We aim to enhance the impact of our research and to extend our collective focus outward, establishing, consolidating and developing communities of engagement at local, national and international levels. In so doing, we seek to reach as wide an audience a possible for our research and to ensure that our research makes an active and sustained contribution to society, culture and the economy.
Collaborations and partnerships
We partner in research-led collaborations with a range of institutions and organisations at local, national and international levels.
Examples of our international collaborations include Cullinane’s work with the Theodore Roosevelt Association, Theodore Roosevelt Presidential Library Foundation and US National Parks Service, and Marta Garcia Morcillo’s collaboration with the University of Potsdam on the 'Twisted Transfers' project.
Our national partnerships include Glynn Parry and Suzannah Lipscomb’s work with the National Archives and Historic Royal Palaces and Michael Brown’s work with the Royal College of Surgeons of England, Royal College of Physicians, Royal College of Nursing and Society of Apothecaries.
Our local and community-based collaborations include Glynn Parry’s collaboration with Shakespeare’s Schoolroom and Guildhall in Stratford-upon-Avon and Andrew Wareham’s ongoing work with over 15 local learned societies. Andrew Wareham also collaborates with the University of the Third Age, a UK-wide movement of locally-run interest groups that provide a wide range of opportunities to come together to learn, to organise a Shared Learning Project on the 'Lost Histories of the People of Late Seventeenth Century England'.
Our academics carry out events and activities that shape popular perceptions of the past, including contributions to the Being Human Festival of the Humanities, public lectures, talks and media appearances.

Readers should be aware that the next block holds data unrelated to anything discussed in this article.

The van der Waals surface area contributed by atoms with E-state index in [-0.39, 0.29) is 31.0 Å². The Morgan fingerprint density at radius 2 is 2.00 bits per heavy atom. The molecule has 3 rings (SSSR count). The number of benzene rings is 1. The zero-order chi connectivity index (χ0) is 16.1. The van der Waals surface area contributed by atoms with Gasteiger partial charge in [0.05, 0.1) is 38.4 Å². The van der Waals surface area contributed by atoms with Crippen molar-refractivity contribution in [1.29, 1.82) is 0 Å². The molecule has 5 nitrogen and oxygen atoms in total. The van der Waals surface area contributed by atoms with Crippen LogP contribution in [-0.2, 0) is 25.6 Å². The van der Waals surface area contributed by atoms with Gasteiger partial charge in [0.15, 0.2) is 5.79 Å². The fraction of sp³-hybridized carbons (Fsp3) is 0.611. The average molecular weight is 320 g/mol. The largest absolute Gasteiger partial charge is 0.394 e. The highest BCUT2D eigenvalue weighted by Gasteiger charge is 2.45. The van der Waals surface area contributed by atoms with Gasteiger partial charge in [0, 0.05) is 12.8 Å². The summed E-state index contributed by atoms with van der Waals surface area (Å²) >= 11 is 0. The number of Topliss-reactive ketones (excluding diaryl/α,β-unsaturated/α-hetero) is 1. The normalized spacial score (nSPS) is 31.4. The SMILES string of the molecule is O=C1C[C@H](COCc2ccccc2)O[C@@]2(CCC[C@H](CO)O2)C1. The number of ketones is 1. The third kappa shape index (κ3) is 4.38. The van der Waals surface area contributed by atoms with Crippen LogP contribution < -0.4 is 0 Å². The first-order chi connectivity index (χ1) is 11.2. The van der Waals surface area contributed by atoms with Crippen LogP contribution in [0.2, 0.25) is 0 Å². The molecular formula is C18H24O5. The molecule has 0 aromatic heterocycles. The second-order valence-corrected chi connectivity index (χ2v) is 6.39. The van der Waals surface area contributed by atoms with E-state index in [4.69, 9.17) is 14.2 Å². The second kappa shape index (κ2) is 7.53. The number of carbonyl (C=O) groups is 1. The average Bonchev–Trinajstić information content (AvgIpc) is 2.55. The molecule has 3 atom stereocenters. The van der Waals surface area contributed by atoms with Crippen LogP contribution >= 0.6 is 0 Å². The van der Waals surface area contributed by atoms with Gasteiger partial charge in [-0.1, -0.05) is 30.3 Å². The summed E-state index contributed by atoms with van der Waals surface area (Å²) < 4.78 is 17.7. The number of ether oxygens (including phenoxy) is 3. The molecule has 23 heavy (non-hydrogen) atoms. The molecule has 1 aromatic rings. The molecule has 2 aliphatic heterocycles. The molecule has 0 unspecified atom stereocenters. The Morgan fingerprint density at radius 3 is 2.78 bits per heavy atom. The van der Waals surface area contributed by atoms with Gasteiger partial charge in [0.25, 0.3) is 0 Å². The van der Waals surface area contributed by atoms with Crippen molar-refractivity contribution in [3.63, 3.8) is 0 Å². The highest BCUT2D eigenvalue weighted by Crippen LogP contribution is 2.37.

Ted Vallance has contributed to BBC4 and Radio 3 and Radio 4 broadcasts.
Michael Cullinane has held screenings of his documentary, The Man on the Island, and has gained extensive media coverage (television, radio and print) across the UK, where he is regularly consulted on issues related to US politics and presidents. He served as a documentary consultant on the BBC2 Icons series and the History Channel’s Presidents at War.
Other colleagues have also made notable appearances on radio and have collaborated with various media outlets to disseminate their research, including Shushma Malik’s appearances on BBC Radio 3 and BBC Radio 4; Fiona McHardy’s consultation on Alcmaeon in Corinth, a fictional version of Euripides’ fragmentary play; Tempest’s appearance on BBC Radio 4 and consultation on Netflix’s series Roman Empire; and Brown’s appearance on the BBC Radio 4 ‘The Strange Case of Henry James' Testicles’, the BBC Radio 3 Free Thinking episode, ‘Should Doctors Cry’ and a short film on the same topic for BBC Ideas.